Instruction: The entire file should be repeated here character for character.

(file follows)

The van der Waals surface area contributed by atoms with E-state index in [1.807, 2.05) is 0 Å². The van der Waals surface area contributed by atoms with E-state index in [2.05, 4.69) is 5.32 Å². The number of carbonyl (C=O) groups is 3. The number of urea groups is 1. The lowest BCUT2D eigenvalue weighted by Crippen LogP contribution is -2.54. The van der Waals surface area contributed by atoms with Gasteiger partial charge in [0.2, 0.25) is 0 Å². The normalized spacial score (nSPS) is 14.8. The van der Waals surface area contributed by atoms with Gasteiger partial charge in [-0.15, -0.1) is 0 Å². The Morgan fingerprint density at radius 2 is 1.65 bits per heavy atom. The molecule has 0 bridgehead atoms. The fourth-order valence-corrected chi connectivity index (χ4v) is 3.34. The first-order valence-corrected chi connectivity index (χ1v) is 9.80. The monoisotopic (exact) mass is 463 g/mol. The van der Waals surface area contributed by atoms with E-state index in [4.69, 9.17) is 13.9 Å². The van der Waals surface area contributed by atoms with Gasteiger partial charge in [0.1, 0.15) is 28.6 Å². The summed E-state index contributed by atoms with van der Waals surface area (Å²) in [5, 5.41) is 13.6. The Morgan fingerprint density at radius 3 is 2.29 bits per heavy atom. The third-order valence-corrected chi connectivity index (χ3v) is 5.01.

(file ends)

The van der Waals surface area contributed by atoms with E-state index in [1.807, 2.05) is 0 Å². The van der Waals surface area contributed by atoms with E-state index in [2.05, 4.69) is 5.32 Å². The number of carbonyl (C=O) groups is 3. The number of urea groups is 1. The lowest BCUT2D eigenvalue weighted by Crippen LogP contribution is -2.54. The van der Waals surface area contributed by atoms with Gasteiger partial charge in [0.2, 0.25) is 0 Å². The normalized spacial score (nSPS) is 14.8. The van der Waals surface area contributed by atoms with Gasteiger partial charge in [-0.15, -0.1) is 0 Å². The Morgan fingerprint density at radius 2 is 1.65 bits per heavy atom. The molecule has 0 bridgehead atoms. The fourth-order valence-corrected chi connectivity index (χ4v) is 3.34. The first-order valence-corrected chi connectivity index (χ1v) is 9.80. The monoisotopic (exact) mass is 463 g/mol. The van der Waals surface area contributed by atoms with E-state index in [4.69, 9.17) is 13.9 Å². The van der Waals surface area contributed by atoms with Gasteiger partial charge in [0.1, 0.15) is 28.6 Å². The summed E-state index contributed by atoms with van der Waals surface area (Å²) in [5, 5.41) is 13.6. The Morgan fingerprint density at radius 3 is 2.29 bits per heavy atom. The third-order valence-corrected chi connectivity index (χ3v) is 5.01.